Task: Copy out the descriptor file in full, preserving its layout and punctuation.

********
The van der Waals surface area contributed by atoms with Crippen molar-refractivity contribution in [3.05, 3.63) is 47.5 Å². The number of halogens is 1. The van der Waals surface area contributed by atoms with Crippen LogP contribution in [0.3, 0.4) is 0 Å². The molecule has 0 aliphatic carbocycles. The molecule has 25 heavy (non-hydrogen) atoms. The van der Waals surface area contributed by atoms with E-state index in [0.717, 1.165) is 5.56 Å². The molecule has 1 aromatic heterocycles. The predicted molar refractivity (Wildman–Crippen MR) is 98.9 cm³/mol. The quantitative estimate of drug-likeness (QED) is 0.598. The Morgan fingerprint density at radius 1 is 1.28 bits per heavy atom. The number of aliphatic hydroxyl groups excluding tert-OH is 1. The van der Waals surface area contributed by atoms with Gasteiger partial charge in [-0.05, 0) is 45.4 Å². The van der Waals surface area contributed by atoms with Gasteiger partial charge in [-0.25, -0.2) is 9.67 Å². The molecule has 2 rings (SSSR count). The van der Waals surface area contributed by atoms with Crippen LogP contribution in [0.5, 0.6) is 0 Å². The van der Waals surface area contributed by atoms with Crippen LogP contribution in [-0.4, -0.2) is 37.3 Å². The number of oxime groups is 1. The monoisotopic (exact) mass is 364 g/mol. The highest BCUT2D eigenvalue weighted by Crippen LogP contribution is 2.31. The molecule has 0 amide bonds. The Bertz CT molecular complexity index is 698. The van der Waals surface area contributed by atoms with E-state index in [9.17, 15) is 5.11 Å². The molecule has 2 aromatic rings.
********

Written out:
The van der Waals surface area contributed by atoms with Crippen molar-refractivity contribution in [3.05, 3.63) is 47.5 Å². The number of halogens is 1. The van der Waals surface area contributed by atoms with Crippen LogP contribution in [0.3, 0.4) is 0 Å². The molecule has 0 aliphatic carbocycles. The molecule has 25 heavy (non-hydrogen) atoms. The van der Waals surface area contributed by atoms with E-state index in [0.717, 1.165) is 5.56 Å². The molecule has 1 aromatic heterocycles. The predicted molar refractivity (Wildman–Crippen MR) is 98.9 cm³/mol. The quantitative estimate of drug-likeness (QED) is 0.598. The Morgan fingerprint density at radius 1 is 1.28 bits per heavy atom. The number of aliphatic hydroxyl groups excluding tert-OH is 1. The van der Waals surface area contributed by atoms with Gasteiger partial charge in [-0.05, 0) is 45.4 Å². The van der Waals surface area contributed by atoms with Gasteiger partial charge in [-0.25, -0.2) is 9.67 Å². The molecule has 2 rings (SSSR count). The van der Waals surface area contributed by atoms with Crippen LogP contribution in [0.5, 0.6) is 0 Å². The van der Waals surface area contributed by atoms with Crippen LogP contribution in [-0.4, -0.2) is 37.3 Å². The number of oxime groups is 1. The monoisotopic (exact) mass is 364 g/mol. The highest BCUT2D eigenvalue weighted by Crippen LogP contribution is 2.31. The molecule has 0 amide bonds. The Bertz CT molecular complexity index is 698. The van der Waals surface area contributed by atoms with E-state index in [9.17, 15) is 5.11 Å². The molecule has 2 aromatic rings.